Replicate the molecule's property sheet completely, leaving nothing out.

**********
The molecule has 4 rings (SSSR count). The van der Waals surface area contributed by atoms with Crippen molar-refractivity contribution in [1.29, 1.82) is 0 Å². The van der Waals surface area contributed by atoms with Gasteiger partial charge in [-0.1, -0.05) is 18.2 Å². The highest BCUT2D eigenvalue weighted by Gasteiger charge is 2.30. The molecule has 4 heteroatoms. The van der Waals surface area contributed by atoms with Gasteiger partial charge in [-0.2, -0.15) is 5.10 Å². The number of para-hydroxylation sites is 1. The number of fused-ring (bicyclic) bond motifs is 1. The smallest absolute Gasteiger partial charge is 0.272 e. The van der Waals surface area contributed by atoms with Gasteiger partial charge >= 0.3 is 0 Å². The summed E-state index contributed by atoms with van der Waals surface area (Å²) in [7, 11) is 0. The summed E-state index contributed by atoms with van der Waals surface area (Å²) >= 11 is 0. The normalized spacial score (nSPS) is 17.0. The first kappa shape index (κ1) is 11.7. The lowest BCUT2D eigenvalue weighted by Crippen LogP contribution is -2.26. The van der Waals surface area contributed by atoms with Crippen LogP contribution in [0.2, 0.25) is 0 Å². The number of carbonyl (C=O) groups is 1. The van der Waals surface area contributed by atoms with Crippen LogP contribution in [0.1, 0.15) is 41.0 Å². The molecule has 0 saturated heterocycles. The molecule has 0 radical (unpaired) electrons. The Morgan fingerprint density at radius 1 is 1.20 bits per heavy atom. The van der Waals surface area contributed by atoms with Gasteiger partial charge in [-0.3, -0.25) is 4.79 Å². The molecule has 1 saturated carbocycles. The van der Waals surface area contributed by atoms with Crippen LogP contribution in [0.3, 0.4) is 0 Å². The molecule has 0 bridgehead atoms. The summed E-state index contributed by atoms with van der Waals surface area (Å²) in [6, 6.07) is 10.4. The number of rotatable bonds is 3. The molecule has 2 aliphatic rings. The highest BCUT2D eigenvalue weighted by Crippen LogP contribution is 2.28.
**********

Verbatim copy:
The molecule has 4 rings (SSSR count). The van der Waals surface area contributed by atoms with Crippen molar-refractivity contribution in [1.29, 1.82) is 0 Å². The van der Waals surface area contributed by atoms with Gasteiger partial charge in [-0.1, -0.05) is 18.2 Å². The highest BCUT2D eigenvalue weighted by Gasteiger charge is 2.30. The molecule has 4 heteroatoms. The van der Waals surface area contributed by atoms with Gasteiger partial charge in [-0.2, -0.15) is 5.10 Å². The number of para-hydroxylation sites is 1. The number of fused-ring (bicyclic) bond motifs is 1. The smallest absolute Gasteiger partial charge is 0.272 e. The van der Waals surface area contributed by atoms with Gasteiger partial charge >= 0.3 is 0 Å². The summed E-state index contributed by atoms with van der Waals surface area (Å²) in [7, 11) is 0. The summed E-state index contributed by atoms with van der Waals surface area (Å²) >= 11 is 0. The normalized spacial score (nSPS) is 17.0. The first kappa shape index (κ1) is 11.7. The lowest BCUT2D eigenvalue weighted by Crippen LogP contribution is -2.26. The van der Waals surface area contributed by atoms with Crippen LogP contribution in [0.2, 0.25) is 0 Å². The number of carbonyl (C=O) groups is 1. The van der Waals surface area contributed by atoms with Crippen LogP contribution in [0.1, 0.15) is 41.0 Å². The molecule has 0 saturated heterocycles. The molecule has 0 radical (unpaired) electrons. The Morgan fingerprint density at radius 1 is 1.20 bits per heavy atom. The van der Waals surface area contributed by atoms with Gasteiger partial charge in [-0.3, -0.25) is 4.79 Å². The molecule has 1 saturated carbocycles. The van der Waals surface area contributed by atoms with Crippen LogP contribution in [0.3, 0.4) is 0 Å². The molecule has 0 bridgehead atoms. The summed E-state index contributed by atoms with van der Waals surface area (Å²) in [6, 6.07) is 10.4. The number of rotatable bonds is 3. The molecule has 2 aliphatic rings. The highest BCUT2D eigenvalue weighted by Crippen LogP contribution is 2.28.